The really scary part is that I actually read them... how sad is that!

Your an important member of the gang, please don't ever think otherwise.😉

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8 hours ago, jonno said:

G4rth, you never have been and never will be a "silly old fool". Your opinions and voice matter and you, quite rightly, question responses you are sceptical about.

You keep me on my toes and more importantly motivate me to ensure my responses are accurate in terms of the information I have from within what were in my mind just dust gathering tomes. I'm a hoarder, I've got hundreds of them, can't resist, I could build the Pyramids at Giza. What's worse is that I have a brain which ran at 1000 mph... until I blew the fuse and the lights went out. I think I was born with my own built in supply of amphetamine,  Insatiable for information, I used to do algebraic fractions in my head... I can't anymore.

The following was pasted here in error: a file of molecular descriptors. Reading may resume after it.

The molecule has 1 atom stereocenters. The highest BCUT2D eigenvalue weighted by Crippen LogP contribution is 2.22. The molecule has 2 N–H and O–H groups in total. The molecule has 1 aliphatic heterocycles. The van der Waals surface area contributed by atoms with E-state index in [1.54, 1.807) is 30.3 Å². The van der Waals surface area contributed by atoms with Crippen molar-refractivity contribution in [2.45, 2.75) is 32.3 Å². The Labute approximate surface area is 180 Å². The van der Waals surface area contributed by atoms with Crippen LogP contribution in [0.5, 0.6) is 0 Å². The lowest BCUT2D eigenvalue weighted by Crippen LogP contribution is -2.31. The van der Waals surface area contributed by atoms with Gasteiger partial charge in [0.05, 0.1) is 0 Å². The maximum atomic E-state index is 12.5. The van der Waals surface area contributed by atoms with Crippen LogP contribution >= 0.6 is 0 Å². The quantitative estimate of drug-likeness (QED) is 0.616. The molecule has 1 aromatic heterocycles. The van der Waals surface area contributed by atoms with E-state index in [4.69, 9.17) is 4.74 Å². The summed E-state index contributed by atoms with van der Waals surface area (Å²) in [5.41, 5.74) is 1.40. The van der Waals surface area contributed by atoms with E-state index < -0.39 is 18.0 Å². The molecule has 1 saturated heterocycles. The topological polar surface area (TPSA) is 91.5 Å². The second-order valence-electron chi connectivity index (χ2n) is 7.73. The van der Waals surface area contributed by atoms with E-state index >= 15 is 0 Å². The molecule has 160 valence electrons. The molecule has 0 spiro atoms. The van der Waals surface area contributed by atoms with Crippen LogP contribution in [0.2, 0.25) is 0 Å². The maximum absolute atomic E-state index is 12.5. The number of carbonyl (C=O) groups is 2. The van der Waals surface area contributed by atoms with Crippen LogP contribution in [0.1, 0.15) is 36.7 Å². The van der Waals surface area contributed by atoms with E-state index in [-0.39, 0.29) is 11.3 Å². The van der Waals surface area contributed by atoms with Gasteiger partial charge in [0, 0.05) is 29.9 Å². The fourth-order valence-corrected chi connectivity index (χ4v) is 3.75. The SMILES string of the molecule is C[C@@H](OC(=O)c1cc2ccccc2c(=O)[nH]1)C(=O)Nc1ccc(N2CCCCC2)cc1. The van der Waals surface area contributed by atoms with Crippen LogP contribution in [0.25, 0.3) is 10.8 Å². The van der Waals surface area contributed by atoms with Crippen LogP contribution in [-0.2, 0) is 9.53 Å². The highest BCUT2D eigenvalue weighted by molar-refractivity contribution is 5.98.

The really scary part is that I actually read them... how sad is that!

Your an important member of the gang, please don't ever think otherwise.😉

Hear, hear.  No G4rth and no Jardinier and the debate here would be poorer for it.  Important and valued contributors, both.

(Once upon a time, G4rth used to chip in about ferry stuff too!) 😉

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8 hours ago, breizhFan said:

You need to remember that Northern Ireland is a unique place with a very tragic & troubled history.

The Good Friday Agreement has helped to secure peace for 20 years now; If there is to be a no-deal Brexit, then there will have to be border checks, this surely cannot be a positive thing?

BTW - the term "Southern Ireland" will not endear you to the locals  🙂

If there are Border checks then there will be no Good Friday agreement, nobody should underestimate the trouble that could erupt in Ireland if that situation arose.

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16 hours ago, jonno said:

 Back in 1970 a deficit of £31 million did for Wilson, now it's pushing £140 billion and no one seems to mind?